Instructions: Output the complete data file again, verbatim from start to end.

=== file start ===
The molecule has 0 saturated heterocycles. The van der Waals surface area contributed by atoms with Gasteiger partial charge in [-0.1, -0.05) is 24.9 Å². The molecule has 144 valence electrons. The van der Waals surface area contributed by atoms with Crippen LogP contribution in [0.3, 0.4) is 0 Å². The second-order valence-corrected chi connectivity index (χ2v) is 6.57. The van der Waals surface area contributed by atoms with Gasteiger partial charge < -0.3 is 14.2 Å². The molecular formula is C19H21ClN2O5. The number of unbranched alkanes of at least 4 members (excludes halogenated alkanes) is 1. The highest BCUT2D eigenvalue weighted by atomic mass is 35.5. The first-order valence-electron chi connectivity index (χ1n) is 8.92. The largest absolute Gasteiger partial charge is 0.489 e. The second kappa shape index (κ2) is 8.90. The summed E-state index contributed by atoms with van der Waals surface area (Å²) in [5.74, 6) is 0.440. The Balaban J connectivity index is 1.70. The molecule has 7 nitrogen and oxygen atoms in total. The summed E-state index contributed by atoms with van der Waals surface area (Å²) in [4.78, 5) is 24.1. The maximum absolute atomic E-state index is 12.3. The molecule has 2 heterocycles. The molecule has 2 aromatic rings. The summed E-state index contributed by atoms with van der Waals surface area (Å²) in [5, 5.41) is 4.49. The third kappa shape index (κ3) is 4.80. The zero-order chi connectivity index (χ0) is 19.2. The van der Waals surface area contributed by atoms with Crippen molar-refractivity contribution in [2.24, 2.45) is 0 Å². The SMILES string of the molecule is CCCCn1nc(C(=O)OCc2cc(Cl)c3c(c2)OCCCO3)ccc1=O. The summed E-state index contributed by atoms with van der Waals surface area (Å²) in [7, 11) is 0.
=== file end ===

The molecule has 0 saturated heterocycles. The van der Waals surface area contributed by atoms with Gasteiger partial charge in [-0.1, -0.05) is 24.9 Å². The molecule has 144 valence electrons. The van der Waals surface area contributed by atoms with Crippen LogP contribution in [0.3, 0.4) is 0 Å². The second-order valence-corrected chi connectivity index (χ2v) is 6.57. The van der Waals surface area contributed by atoms with Gasteiger partial charge < -0.3 is 14.2 Å². The molecular formula is C19H21ClN2O5. The number of unbranched alkanes of at least 4 members (excludes halogenated alkanes) is 1. The highest BCUT2D eigenvalue weighted by atomic mass is 35.5. The first-order valence-electron chi connectivity index (χ1n) is 8.92. The largest absolute Gasteiger partial charge is 0.489 e. The second kappa shape index (κ2) is 8.90. The summed E-state index contributed by atoms with van der Waals surface area (Å²) in [5.74, 6) is 0.440. The Balaban J connectivity index is 1.70. The molecule has 7 nitrogen and oxygen atoms in total. The summed E-state index contributed by atoms with van der Waals surface area (Å²) in [4.78, 5) is 24.1. The maximum absolute atomic E-state index is 12.3. The molecule has 2 heterocycles. The molecule has 2 aromatic rings. The summed E-state index contributed by atoms with van der Waals surface area (Å²) in [5, 5.41) is 4.49. The third kappa shape index (κ3) is 4.80. The zero-order chi connectivity index (χ0) is 19.2. The van der Waals surface area contributed by atoms with Crippen molar-refractivity contribution in [2.24, 2.45) is 0 Å². The SMILES string of the molecule is CCCCn1nc(C(=O)OCc2cc(Cl)c3c(c2)OCCCO3)ccc1=O. The summed E-state index contributed by atoms with van der Waals surface area (Å²) in [7, 11) is 0.